Former President Donald Trump first met Dr. Anthony Fauci, the nation's top infectious disease expert, at a September 2019 photo op, the newly "liberated" Fauci told The New York Times in an interview published Sunday. Until the COVID-19 pandemic hit four months later, "he barely knew who I was," Fauci said. But once he started going to the White House "very, very frequently" to advise about the pandemic, things started going wrong between him and Trump almost immediately.
The first problem is that Trump would get ideas about the coronavirus and how to treat it from friends and acquaintances, and he would believe their evidence-free opinions, Fauci said. "It was always, 'A guy called me up, a friend of mine from blah, blah, blah.' That's when my anxiety started to escalate." Fauci said he felt obliged to speak the truth publicly after Trump said something false or misleading, and while he would get pushback from Trump's top aides for contradicting the president, Trump himself never confronted him or got angry.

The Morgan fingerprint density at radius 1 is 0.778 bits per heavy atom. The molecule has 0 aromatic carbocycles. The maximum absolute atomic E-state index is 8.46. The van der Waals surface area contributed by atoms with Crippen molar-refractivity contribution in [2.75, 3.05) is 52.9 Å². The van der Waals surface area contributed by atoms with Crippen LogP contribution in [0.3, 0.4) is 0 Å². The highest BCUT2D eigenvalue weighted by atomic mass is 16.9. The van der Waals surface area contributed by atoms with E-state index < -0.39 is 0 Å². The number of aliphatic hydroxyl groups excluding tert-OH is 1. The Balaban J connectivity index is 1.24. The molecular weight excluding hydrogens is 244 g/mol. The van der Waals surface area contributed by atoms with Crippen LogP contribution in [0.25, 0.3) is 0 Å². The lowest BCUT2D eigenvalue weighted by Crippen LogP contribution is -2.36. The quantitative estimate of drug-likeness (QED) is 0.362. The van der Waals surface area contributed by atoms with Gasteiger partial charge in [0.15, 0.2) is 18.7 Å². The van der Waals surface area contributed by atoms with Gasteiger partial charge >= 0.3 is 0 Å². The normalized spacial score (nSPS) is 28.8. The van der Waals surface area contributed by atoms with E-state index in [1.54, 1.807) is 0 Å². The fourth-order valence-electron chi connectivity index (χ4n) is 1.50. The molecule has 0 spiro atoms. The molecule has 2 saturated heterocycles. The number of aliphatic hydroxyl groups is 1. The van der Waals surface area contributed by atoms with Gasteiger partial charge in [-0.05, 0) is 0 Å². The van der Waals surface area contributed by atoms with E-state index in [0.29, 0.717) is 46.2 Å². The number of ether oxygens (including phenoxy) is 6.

Fauci said he never really believed Trump would try to fire him, and he never considered quitting. He explained why:
Someone's got to not be afraid to speak out the truth. They would try to play down real problems and have a little happy talk about how things are okay. And I would always say, "Wait a minute, hold it folks, this is serious business." So there was a joke — a friendly joke, you know — that I was the skunk at the picnic. ... I always felt that if I did walk away, the skunk at the picnic would no longer be at the picnic. Even if I wasn't very effective in changing everybody's minds, the idea that they knew that nonsense could not be spouted without my pushing back on it, I felt was important. [Dr. Anthony Fauci to The New York Times]
Read more about Fauci's experience working with Trump and his team during a once-in-a-century pandemic, including the serious death threats he and his family received, at The New York Times.